All of these are ambitious topics on their own, so together, the book sometimes feels a little bit heavy. I was discussing it with my friend Erin this afternoon (she just finished it) and we agreed that we both had trouble at times with the uneven pacing. The beginning, where Sarah and Handful grow into young women together, is pacey and short – in fact, it’s over much too soon. The later chapters – where Sarah and her sister Angelina campaign for equality – are interesting and important, but lack the pace and punch of the early pages.

The character of Sarah is a fictionalized version of the real Sarah Grimke, and much of the later events of the book are based on Kidd’s meticulous research into her life. This might be why it feels like it drags a bit here – it is obvious that Kidd wanted to do this remarkable woman justice, and she probably had much more real-life detail to weave in from Sarah’s adult life than her childhood.

It’s a heavy read (because the subject matter is heavy), but I think the fact that I finished it two weeks ago and it’s still on my mind is a good sign. If you like Kidd’s work, or you’re interested in novels about race and the South (The Help springs to mind), you’ll want to give this one a try.

The Silkworm

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The Silkworm (Photo: Hachette Book Group)The best thing about starting a new series of books is that if you time it right, you can binge a little bit. I do this with TV all the time (I was a latecomer to Orange is the New Black on Netflix, so I was able to binge-watch season one about three months before the second season came out. This also explains a bit of quiet time on the blog in early June). I also did it with the first three Harry Potters. And now, because it’s taken me so long to discover JK Rowling as Robert Galbraith, I’ve been able to do it with the Cormoran Strike novels.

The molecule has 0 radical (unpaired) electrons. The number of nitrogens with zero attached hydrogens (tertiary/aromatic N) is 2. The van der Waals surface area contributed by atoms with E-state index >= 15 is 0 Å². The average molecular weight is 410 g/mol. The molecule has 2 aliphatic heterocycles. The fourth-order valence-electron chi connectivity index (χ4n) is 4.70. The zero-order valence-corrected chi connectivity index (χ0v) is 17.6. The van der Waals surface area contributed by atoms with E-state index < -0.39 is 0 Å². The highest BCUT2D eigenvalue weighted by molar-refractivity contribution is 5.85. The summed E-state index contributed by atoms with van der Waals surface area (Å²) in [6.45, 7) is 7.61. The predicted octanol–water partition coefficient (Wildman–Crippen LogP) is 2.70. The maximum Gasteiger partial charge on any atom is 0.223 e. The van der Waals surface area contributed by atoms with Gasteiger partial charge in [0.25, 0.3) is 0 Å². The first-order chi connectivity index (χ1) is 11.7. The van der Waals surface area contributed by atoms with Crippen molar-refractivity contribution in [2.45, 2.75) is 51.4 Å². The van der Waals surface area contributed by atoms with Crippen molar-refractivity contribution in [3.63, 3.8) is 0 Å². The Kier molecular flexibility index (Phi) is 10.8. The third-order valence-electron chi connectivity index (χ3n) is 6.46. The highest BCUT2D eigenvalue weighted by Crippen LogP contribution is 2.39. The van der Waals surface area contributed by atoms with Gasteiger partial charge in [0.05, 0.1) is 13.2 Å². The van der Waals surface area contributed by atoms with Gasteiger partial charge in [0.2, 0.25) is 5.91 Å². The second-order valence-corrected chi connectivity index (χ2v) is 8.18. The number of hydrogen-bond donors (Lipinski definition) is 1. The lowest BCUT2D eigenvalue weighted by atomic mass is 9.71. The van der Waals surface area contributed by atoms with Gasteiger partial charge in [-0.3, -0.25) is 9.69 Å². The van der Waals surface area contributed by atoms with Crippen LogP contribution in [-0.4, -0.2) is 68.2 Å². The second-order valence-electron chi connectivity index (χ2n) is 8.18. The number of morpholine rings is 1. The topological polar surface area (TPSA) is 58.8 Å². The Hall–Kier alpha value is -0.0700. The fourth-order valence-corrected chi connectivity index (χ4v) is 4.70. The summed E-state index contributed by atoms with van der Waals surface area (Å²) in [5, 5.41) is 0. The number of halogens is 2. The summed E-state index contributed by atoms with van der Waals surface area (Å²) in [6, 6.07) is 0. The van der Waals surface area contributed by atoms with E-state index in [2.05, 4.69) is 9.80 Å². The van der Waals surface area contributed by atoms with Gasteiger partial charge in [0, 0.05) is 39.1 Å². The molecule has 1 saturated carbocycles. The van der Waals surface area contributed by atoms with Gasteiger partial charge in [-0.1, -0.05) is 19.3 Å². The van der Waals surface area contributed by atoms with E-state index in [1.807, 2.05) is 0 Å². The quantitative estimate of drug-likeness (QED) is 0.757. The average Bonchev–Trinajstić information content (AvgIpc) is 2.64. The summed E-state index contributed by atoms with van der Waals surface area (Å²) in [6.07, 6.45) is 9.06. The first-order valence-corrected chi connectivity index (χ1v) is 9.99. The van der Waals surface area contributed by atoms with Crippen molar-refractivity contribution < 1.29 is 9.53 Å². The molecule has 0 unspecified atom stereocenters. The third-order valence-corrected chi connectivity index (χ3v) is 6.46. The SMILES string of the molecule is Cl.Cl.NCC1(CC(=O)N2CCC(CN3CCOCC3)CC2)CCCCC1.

I bought The Silkworm pretty much immediately after I finished The Cuckoo’s Calling, and I’m so happy to report that it’s a consistent follow-up in what (I hope) will be a long-running series. These must be fun for JK Rowling to write.

I actually liked the mystery in The Cuckoo’s Calling better than The Silkworm, but that’s just personal preference. Galbraith does character development in the same way Rowling did for the Harry Potter books. It’s a slow simmer with really great payoffs. At the end of The Silkworm, we still don’t know why Robin mysteriously dropped out of university (or why this might have anything to do with her burning desire to be a detective in her own right), or if the hold that Strike’s ex-fiancee Charlotte still has over him will continue now that she has married another man. The characters in the Cormoran Strike novels are fully-formed people, which makes them a pleasure to read about.

Like The Cuckoo’s Calling, this isn’t a heavy read. But it’s pacey, fun, surprising and perfect for summer. I love reading these books, and can’t wait for the next one. If the best thing about starting a series other people have been reading for awhile is that you can binge, the worst part is waiting for more.